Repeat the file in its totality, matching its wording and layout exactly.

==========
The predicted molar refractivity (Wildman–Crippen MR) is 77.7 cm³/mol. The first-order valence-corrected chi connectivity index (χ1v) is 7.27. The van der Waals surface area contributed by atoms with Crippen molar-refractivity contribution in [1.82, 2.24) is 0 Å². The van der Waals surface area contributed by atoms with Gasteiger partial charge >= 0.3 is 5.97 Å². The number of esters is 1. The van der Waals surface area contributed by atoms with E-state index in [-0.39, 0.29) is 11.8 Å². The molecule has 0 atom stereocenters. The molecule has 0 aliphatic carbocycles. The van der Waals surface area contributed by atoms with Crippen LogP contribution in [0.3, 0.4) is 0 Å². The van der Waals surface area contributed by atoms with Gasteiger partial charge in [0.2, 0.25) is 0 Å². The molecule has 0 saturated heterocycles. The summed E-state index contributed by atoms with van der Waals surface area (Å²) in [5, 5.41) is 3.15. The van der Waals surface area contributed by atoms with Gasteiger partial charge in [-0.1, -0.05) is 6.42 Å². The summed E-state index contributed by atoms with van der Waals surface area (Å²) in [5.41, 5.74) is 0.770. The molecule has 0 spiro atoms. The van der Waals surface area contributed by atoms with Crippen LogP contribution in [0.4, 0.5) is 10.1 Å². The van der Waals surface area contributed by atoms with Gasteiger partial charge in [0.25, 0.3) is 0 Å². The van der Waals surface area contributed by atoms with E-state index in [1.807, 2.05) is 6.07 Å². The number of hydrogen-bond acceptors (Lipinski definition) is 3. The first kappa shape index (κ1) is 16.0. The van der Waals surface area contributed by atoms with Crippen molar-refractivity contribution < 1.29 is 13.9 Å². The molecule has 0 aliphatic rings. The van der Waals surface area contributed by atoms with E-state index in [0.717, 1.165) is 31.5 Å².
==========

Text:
The predicted molar refractivity (Wildman–Crippen MR) is 77.7 cm³/mol. The first-order valence-corrected chi connectivity index (χ1v) is 7.27. The van der Waals surface area contributed by atoms with Crippen molar-refractivity contribution in [1.82, 2.24) is 0 Å². The van der Waals surface area contributed by atoms with Gasteiger partial charge >= 0.3 is 5.97 Å². The number of esters is 1. The van der Waals surface area contributed by atoms with E-state index in [-0.39, 0.29) is 11.8 Å². The molecule has 0 atom stereocenters. The molecule has 0 aliphatic carbocycles. The van der Waals surface area contributed by atoms with Crippen LogP contribution in [0.3, 0.4) is 0 Å². The van der Waals surface area contributed by atoms with Gasteiger partial charge in [0.2, 0.25) is 0 Å². The molecule has 0 saturated heterocycles. The summed E-state index contributed by atoms with van der Waals surface area (Å²) in [5, 5.41) is 3.15. The van der Waals surface area contributed by atoms with Gasteiger partial charge in [-0.1, -0.05) is 6.42 Å². The summed E-state index contributed by atoms with van der Waals surface area (Å²) in [5.41, 5.74) is 0.770. The molecule has 0 spiro atoms. The van der Waals surface area contributed by atoms with Crippen LogP contribution in [0.4, 0.5) is 10.1 Å². The van der Waals surface area contributed by atoms with Gasteiger partial charge in [0.25, 0.3) is 0 Å². The van der Waals surface area contributed by atoms with E-state index in [1.807, 2.05) is 6.07 Å². The number of hydrogen-bond acceptors (Lipinski definition) is 3. The first kappa shape index (κ1) is 16.0. The van der Waals surface area contributed by atoms with Crippen molar-refractivity contribution < 1.29 is 13.9 Å². The molecule has 0 aliphatic rings. The van der Waals surface area contributed by atoms with E-state index in [0.717, 1.165) is 31.5 Å².